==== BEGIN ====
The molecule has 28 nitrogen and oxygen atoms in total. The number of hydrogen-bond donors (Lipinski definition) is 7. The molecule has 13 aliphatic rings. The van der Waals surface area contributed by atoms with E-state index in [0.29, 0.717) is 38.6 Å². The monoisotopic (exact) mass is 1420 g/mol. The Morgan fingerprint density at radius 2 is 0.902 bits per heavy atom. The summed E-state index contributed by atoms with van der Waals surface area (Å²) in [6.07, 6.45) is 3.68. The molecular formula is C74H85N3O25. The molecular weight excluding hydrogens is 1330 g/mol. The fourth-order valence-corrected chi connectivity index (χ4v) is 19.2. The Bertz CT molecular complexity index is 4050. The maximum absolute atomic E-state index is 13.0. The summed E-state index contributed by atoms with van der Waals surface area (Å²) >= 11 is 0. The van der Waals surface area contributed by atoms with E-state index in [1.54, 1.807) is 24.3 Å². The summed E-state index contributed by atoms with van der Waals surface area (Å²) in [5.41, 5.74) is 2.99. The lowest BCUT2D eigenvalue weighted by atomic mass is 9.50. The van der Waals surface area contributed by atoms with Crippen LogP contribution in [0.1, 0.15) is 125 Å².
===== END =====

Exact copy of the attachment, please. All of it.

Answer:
The molecule has 28 nitrogen and oxygen atoms in total. The number of hydrogen-bond donors (Lipinski definition) is 7. The molecule has 13 aliphatic rings. The van der Waals surface area contributed by atoms with E-state index in [0.29, 0.717) is 38.6 Å². The monoisotopic (exact) mass is 1420 g/mol. The Morgan fingerprint density at radius 2 is 0.902 bits per heavy atom. The summed E-state index contributed by atoms with van der Waals surface area (Å²) in [6.07, 6.45) is 3.68. The molecular formula is C74H85N3O25. The molecular weight excluding hydrogens is 1330 g/mol. The fourth-order valence-corrected chi connectivity index (χ4v) is 19.2. The Bertz CT molecular complexity index is 4050. The maximum absolute atomic E-state index is 13.0. The summed E-state index contributed by atoms with van der Waals surface area (Å²) >= 11 is 0. The van der Waals surface area contributed by atoms with E-state index in [1.54, 1.807) is 24.3 Å². The summed E-state index contributed by atoms with van der Waals surface area (Å²) in [5.41, 5.74) is 2.99. The lowest BCUT2D eigenvalue weighted by atomic mass is 9.50. The van der Waals surface area contributed by atoms with Crippen LogP contribution in [0.1, 0.15) is 125 Å².